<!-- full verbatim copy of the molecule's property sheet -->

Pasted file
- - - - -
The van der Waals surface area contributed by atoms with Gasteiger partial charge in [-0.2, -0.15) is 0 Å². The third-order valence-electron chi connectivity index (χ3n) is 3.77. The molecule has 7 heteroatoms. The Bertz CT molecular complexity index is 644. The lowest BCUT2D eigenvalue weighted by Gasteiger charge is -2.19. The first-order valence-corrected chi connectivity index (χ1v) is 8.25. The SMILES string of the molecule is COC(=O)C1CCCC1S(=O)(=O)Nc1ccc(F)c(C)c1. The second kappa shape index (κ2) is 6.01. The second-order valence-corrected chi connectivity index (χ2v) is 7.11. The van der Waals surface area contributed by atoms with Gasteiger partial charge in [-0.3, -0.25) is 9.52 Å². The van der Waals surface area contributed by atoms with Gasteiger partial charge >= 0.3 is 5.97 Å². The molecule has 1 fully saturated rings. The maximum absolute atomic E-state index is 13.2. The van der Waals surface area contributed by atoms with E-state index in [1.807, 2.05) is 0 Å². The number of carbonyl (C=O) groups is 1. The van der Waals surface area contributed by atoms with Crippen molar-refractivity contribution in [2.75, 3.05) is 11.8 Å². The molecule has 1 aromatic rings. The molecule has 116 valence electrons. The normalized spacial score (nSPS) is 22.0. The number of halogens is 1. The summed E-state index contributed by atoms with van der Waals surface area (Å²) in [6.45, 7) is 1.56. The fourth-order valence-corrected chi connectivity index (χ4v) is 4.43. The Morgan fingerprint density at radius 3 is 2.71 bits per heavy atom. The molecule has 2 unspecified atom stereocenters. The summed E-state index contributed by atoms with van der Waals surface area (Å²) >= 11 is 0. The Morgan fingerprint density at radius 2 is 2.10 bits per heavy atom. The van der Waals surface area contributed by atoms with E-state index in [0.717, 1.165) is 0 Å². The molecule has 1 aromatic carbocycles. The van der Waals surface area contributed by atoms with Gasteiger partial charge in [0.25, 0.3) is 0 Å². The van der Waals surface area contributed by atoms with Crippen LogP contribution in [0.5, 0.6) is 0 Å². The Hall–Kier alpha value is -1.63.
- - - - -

The van der Waals surface area contributed by atoms with Gasteiger partial charge in [-0.2, -0.15) is 0 Å². The third-order valence-electron chi connectivity index (χ3n) is 3.77. The molecule has 7 heteroatoms. The Bertz CT molecular complexity index is 644. The lowest BCUT2D eigenvalue weighted by Gasteiger charge is -2.19. The first-order valence-corrected chi connectivity index (χ1v) is 8.25. The SMILES string of the molecule is COC(=O)C1CCCC1S(=O)(=O)Nc1ccc(F)c(C)c1. The second kappa shape index (κ2) is 6.01. The second-order valence-corrected chi connectivity index (χ2v) is 7.11. The van der Waals surface area contributed by atoms with Gasteiger partial charge in [-0.3, -0.25) is 9.52 Å². The van der Waals surface area contributed by atoms with Gasteiger partial charge >= 0.3 is 5.97 Å². The molecule has 1 fully saturated rings. The maximum absolute atomic E-state index is 13.2. The van der Waals surface area contributed by atoms with E-state index in [1.807, 2.05) is 0 Å². The number of carbonyl (C=O) groups is 1. The van der Waals surface area contributed by atoms with Crippen molar-refractivity contribution in [2.75, 3.05) is 11.8 Å². The molecule has 1 aromatic rings. The molecule has 116 valence electrons. The normalized spacial score (nSPS) is 22.0. The number of halogens is 1. The summed E-state index contributed by atoms with van der Waals surface area (Å²) in [6.45, 7) is 1.56. The fourth-order valence-corrected chi connectivity index (χ4v) is 4.43. The Morgan fingerprint density at radius 3 is 2.71 bits per heavy atom. The molecule has 2 unspecified atom stereocenters. The summed E-state index contributed by atoms with van der Waals surface area (Å²) >= 11 is 0. The Morgan fingerprint density at radius 2 is 2.10 bits per heavy atom. The van der Waals surface area contributed by atoms with E-state index in [0.717, 1.165) is 0 Å². The molecule has 1 aromatic carbocycles. The van der Waals surface area contributed by atoms with Gasteiger partial charge in [0.25, 0.3) is 0 Å². The van der Waals surface area contributed by atoms with Crippen LogP contribution in [0.5, 0.6) is 0 Å². The Hall–Kier alpha value is -1.63.